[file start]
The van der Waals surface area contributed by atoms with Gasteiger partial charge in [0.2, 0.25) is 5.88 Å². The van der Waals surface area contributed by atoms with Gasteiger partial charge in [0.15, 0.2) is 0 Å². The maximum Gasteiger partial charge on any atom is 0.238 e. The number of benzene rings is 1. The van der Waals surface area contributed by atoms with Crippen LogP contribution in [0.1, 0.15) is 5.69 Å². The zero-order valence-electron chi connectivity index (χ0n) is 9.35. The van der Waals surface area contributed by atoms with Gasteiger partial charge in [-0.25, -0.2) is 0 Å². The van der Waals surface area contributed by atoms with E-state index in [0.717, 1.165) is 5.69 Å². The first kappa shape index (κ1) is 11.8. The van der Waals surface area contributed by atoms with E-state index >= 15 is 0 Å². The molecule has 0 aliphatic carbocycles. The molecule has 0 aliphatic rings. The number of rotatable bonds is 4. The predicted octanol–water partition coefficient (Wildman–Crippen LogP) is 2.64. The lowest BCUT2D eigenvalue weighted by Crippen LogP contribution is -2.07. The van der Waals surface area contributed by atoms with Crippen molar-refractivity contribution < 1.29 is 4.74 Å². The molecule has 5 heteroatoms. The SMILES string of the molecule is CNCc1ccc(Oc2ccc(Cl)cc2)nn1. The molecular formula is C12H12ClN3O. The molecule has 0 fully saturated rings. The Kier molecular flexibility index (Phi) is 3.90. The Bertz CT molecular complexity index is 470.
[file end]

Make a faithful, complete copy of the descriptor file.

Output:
The van der Waals surface area contributed by atoms with Gasteiger partial charge in [0.2, 0.25) is 5.88 Å². The van der Waals surface area contributed by atoms with Gasteiger partial charge in [0.15, 0.2) is 0 Å². The maximum Gasteiger partial charge on any atom is 0.238 e. The number of benzene rings is 1. The van der Waals surface area contributed by atoms with Crippen LogP contribution in [0.1, 0.15) is 5.69 Å². The zero-order valence-electron chi connectivity index (χ0n) is 9.35. The van der Waals surface area contributed by atoms with Gasteiger partial charge in [-0.25, -0.2) is 0 Å². The van der Waals surface area contributed by atoms with E-state index in [0.717, 1.165) is 5.69 Å². The first kappa shape index (κ1) is 11.8. The van der Waals surface area contributed by atoms with E-state index >= 15 is 0 Å². The molecule has 0 aliphatic carbocycles. The molecule has 0 aliphatic rings. The number of rotatable bonds is 4. The predicted octanol–water partition coefficient (Wildman–Crippen LogP) is 2.64. The lowest BCUT2D eigenvalue weighted by Crippen LogP contribution is -2.07. The van der Waals surface area contributed by atoms with Crippen molar-refractivity contribution < 1.29 is 4.74 Å². The molecule has 5 heteroatoms. The SMILES string of the molecule is CNCc1ccc(Oc2ccc(Cl)cc2)nn1. The molecular formula is C12H12ClN3O. The molecule has 0 fully saturated rings. The Kier molecular flexibility index (Phi) is 3.90. The Bertz CT molecular complexity index is 470.